Lexington, Ky.—Sept. 4
Elisa Wallace is well known for her love of retraining mustangs, so it’s no surprise she’s brought one to the U.S. Eventing Association American Eventing Championships.
Wyeth, a 5-year-old 14.1-hand pinto gelding, had a rough start to his new life when Wallace brought him home from his Wyoming herd.
He was three-legged lame due to a hind hoof abscess, then a week after she brought him home Wallace noticed he had some draining on his jaw. She thought it might have been a cut from his halter when he was captured, but it turned out to be an infected tooth.
“When they’re wild, they don’t naturally eat grain, and you have to get them on grain, so it’s hard to treat them,” she said. “I was able to get him on antibiotics at least until I could get him a little more gentle to get an X-ray. When we did the X-ray he had some old jaw fractures, and it had caused the root of that tooth to deteriorate, and there’s a complication with younger horses and pulling roots. They can fracture, and it’s not necessarily a simple procedure—and he was still kind of feral.”
Wallace did the best she could for the first month she had him getting him used to human touch, then realized he’d need surgery to remove the tooth because the antibiotics weren’t helping.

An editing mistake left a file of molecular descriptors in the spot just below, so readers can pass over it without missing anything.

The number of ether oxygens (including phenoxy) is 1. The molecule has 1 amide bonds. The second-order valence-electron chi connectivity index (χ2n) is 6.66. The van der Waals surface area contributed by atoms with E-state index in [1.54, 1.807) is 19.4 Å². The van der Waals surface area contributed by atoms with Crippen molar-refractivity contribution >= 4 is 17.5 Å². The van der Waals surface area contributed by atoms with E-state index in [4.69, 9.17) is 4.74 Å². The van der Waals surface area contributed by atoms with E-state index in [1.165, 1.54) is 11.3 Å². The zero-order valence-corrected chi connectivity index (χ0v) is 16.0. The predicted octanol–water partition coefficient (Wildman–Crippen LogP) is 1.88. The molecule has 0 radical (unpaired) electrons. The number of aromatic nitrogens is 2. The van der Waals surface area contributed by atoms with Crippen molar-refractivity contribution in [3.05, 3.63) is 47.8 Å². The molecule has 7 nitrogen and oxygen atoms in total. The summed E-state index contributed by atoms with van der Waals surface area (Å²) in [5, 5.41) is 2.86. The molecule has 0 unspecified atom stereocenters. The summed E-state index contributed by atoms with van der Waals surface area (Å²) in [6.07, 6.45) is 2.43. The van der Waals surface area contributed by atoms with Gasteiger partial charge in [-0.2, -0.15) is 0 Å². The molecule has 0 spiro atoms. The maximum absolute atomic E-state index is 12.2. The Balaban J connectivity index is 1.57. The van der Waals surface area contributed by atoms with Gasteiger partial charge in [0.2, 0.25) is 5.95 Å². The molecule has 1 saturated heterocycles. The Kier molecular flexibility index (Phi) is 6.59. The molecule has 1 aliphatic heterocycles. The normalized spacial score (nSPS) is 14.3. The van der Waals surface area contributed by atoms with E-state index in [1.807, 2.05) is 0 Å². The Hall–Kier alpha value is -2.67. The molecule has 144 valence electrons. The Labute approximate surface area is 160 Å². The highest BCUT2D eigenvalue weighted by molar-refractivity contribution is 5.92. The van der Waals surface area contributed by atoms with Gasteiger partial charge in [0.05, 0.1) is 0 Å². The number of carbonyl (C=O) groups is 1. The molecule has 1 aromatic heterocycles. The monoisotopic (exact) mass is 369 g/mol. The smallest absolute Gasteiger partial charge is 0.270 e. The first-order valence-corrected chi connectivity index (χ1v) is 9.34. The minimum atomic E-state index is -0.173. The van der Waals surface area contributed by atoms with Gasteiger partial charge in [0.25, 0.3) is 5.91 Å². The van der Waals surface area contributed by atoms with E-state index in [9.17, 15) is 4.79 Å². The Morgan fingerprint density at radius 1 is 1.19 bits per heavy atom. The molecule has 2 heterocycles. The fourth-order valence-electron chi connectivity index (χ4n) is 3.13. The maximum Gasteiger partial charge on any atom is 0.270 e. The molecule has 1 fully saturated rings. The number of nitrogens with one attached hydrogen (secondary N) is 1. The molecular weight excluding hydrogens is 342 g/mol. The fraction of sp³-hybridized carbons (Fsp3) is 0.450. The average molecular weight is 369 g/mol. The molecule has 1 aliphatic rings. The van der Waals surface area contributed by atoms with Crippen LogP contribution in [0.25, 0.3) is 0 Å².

“He can be squirrely,” she said. “He’s a good boy, but he can get nervous. By the time I could get him handled, we did the surgery because he had to go completely under anesthesia. I wanted him to be able to handle all that OK.”
After a few weeks of bandaging his head and putting gauze in his jaw where a giant hole was left, Wallace was able to start training “Wy” again in 2019 for the Mustang Heritage Foundation TIP Challenge, which is an in-hand competition.
Then she started him under saddle, and he took to eventing. Since then, he’s schooled through preliminary and competed to novice.
This weekend he’s tackling the beginner novice horse championship. He jumped a clear cross-country round on Saturday and currently sits in a tie for 20th place.
“He’s a funny horse. He’s jumped out of my five-foot fence before,” said Wallace. “He’s got a good little gallop on him. He did really well at beginner novice last year, and I moved him up to novice and decided to bring him here. He’s done super good with the atmosphere. He’s just funny sometimes. He still gets nervous with people sometimes. He loves being a show pony. He thinks it’s the greatest thing. I’m pretty excited about him. I think he’s going to be a talented little dude. I’m gonna see how far he can go.”
Wallace has become busier in recent years with her upper level eventing horses, but she tries to make time to retrain one mustang a year. She has five mustangs of her own, including Eton, who’s competing at novice.
“It is a bit of a juggling act, but I like it because every mustang always teaches me something new,” she said. “It’s just something for me that I really enjoy doing. I think they’re incredible horses. He loves cross-country. He wants to go. He’s a gritty little guy. He wants to try really hard. They’re always the underdogs, it seems, so I like to represent them because I think they’re super cool horses, and they’re talented.”